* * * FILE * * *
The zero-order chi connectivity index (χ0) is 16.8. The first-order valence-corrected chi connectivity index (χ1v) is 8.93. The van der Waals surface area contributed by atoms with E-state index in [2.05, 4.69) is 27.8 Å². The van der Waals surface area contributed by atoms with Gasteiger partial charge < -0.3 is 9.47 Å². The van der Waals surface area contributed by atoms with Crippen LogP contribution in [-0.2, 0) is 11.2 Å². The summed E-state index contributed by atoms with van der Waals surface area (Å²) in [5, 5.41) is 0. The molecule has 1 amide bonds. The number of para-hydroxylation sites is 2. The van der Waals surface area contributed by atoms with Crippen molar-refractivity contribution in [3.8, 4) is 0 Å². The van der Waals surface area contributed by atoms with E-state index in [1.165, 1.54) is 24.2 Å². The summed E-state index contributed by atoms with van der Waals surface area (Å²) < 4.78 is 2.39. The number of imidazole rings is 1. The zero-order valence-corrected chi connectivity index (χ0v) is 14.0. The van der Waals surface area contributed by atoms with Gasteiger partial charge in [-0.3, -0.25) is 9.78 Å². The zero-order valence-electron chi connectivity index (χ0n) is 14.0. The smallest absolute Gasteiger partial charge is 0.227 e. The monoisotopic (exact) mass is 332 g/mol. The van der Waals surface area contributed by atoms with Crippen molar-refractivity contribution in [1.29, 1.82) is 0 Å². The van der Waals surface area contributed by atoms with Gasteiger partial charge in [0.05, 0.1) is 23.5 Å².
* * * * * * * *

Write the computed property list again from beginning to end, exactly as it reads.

The zero-order chi connectivity index (χ0) is 16.8. The first-order valence-corrected chi connectivity index (χ1v) is 8.93. The van der Waals surface area contributed by atoms with E-state index in [2.05, 4.69) is 27.8 Å². The van der Waals surface area contributed by atoms with Gasteiger partial charge < -0.3 is 9.47 Å². The van der Waals surface area contributed by atoms with Crippen LogP contribution in [-0.2, 0) is 11.2 Å². The summed E-state index contributed by atoms with van der Waals surface area (Å²) in [5, 5.41) is 0. The molecule has 1 amide bonds. The number of para-hydroxylation sites is 2. The van der Waals surface area contributed by atoms with Crippen molar-refractivity contribution in [3.8, 4) is 0 Å². The van der Waals surface area contributed by atoms with E-state index in [1.165, 1.54) is 24.2 Å². The summed E-state index contributed by atoms with van der Waals surface area (Å²) < 4.78 is 2.39. The number of imidazole rings is 1. The zero-order valence-corrected chi connectivity index (χ0v) is 14.0. The van der Waals surface area contributed by atoms with Gasteiger partial charge in [-0.3, -0.25) is 9.78 Å². The zero-order valence-electron chi connectivity index (χ0n) is 14.0. The smallest absolute Gasteiger partial charge is 0.227 e. The monoisotopic (exact) mass is 332 g/mol. The van der Waals surface area contributed by atoms with Crippen molar-refractivity contribution in [1.29, 1.82) is 0 Å². The van der Waals surface area contributed by atoms with Gasteiger partial charge in [0.05, 0.1) is 23.5 Å².